Jeremy Hunt: Labour's reaction to Lewisham A & E shows the NHS isn't safe in their hands
Jeremy Hunt is the Member of Parliament for South West Surrey and Secretary of State for Health. Follow Jeremy on Twitter.
Sometimes an opposition makes a transition from opposition for opposition's sake to being a government-in-waiting. That is the moment of maximum danger for a government seeking re-election. However, Labour's reaction to my decision on Lewisham hospital last week shows they are going headlong in the opposite direction.
A simple look at the facts would tell you this was a problem over which they should have shown some humility.
South London Healthcare Trust was set up under the last Government to solve long-standing financial problems. Instead, they left it with a deficit of around £65m per annum - more than £1m every week being drained from frontline services to support a deficit. Two PFIs signed by Labour between them account for around £60m of cost every year in the Trust.
The solution I proposed did not involve the closure of Lewisham A & E, although that was on the table. But it does remove the deficit, meaning that money can go back into frontline patient care. It also saves around 100 lives a year by concentrating the care for a few more complex conditions - pneumonia, meningitis, broken hips - in specialist hospitals nearby. This was what Labour did with stroke care, reducing the number of London hospitals dealing with strokes from 32 to 8 and halving the stroke mortality rate in the process.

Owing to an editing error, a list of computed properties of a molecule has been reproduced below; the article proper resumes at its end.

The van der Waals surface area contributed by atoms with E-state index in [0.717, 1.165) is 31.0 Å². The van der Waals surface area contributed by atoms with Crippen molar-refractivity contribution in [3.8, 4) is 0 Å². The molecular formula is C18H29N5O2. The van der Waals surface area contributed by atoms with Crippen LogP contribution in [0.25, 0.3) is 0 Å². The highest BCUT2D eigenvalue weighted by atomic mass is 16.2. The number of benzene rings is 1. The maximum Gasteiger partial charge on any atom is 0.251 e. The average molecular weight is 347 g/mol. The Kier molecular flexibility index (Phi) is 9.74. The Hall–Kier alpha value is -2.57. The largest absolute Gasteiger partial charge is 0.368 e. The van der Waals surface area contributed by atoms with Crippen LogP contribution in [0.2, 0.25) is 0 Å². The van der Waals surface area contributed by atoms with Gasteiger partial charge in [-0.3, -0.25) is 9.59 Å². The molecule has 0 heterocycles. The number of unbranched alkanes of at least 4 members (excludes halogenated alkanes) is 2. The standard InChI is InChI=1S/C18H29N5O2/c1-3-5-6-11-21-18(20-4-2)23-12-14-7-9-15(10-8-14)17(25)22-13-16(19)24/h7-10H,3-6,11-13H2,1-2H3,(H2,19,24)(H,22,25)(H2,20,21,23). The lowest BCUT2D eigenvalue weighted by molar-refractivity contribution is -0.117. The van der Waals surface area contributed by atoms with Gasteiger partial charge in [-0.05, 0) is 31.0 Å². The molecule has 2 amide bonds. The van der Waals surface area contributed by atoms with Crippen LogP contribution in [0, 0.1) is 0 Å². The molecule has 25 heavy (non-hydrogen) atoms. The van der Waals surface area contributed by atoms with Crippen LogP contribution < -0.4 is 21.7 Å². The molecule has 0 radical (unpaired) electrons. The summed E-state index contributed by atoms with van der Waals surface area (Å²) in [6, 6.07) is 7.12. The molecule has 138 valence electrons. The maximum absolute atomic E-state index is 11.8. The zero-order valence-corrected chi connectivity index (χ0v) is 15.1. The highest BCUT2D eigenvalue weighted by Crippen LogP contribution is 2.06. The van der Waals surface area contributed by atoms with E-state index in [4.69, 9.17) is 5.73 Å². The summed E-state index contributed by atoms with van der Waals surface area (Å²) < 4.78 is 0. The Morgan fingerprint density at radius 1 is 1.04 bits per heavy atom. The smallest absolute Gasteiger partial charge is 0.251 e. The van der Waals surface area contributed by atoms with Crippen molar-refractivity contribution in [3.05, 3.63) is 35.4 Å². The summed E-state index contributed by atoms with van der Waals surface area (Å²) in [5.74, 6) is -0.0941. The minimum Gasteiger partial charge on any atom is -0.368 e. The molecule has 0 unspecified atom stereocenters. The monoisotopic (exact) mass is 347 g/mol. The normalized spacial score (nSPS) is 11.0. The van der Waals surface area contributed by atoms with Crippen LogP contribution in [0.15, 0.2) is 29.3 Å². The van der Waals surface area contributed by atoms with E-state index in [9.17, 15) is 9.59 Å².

Instead, what did we hear from Andy Burnham?
He said the decision had been "cobbled together...in a matter of days." In fact the process started last July and strictly followed a timetable and procedure that Labour put on the statute book in 2009.
He positioned himself as against any A & E closure in the country - even though Labour closed or downgraded 12 when in office, nearly one a year, and he acknowledged in 2010 that "Improving the quality, safety and overall patient experience means accepting that services will need to change in this decade."
He criticised changing the maternity unit to being midwife-led - even though Labour did as much in 9 hospitals when in office.
Then the man who opposed our increases in the NHS budget - and still wants to cut it from its current levels (as he confirmed just before Christmas) said this was an example of "the moneymen and not the medics...calling the shots."
All without a single suggestion as to what Labour would have done. Nowhere.
Playing to the gallery may make you feel good on a march in Lewisham, but if this is the quality of Labour's opposition, the NHS is not safe in their hands. And it will fall to this government to continue making the difficult decisions necessary to ensure higher levels of care and treatment despite the challenges of an ageing population and constrained finances.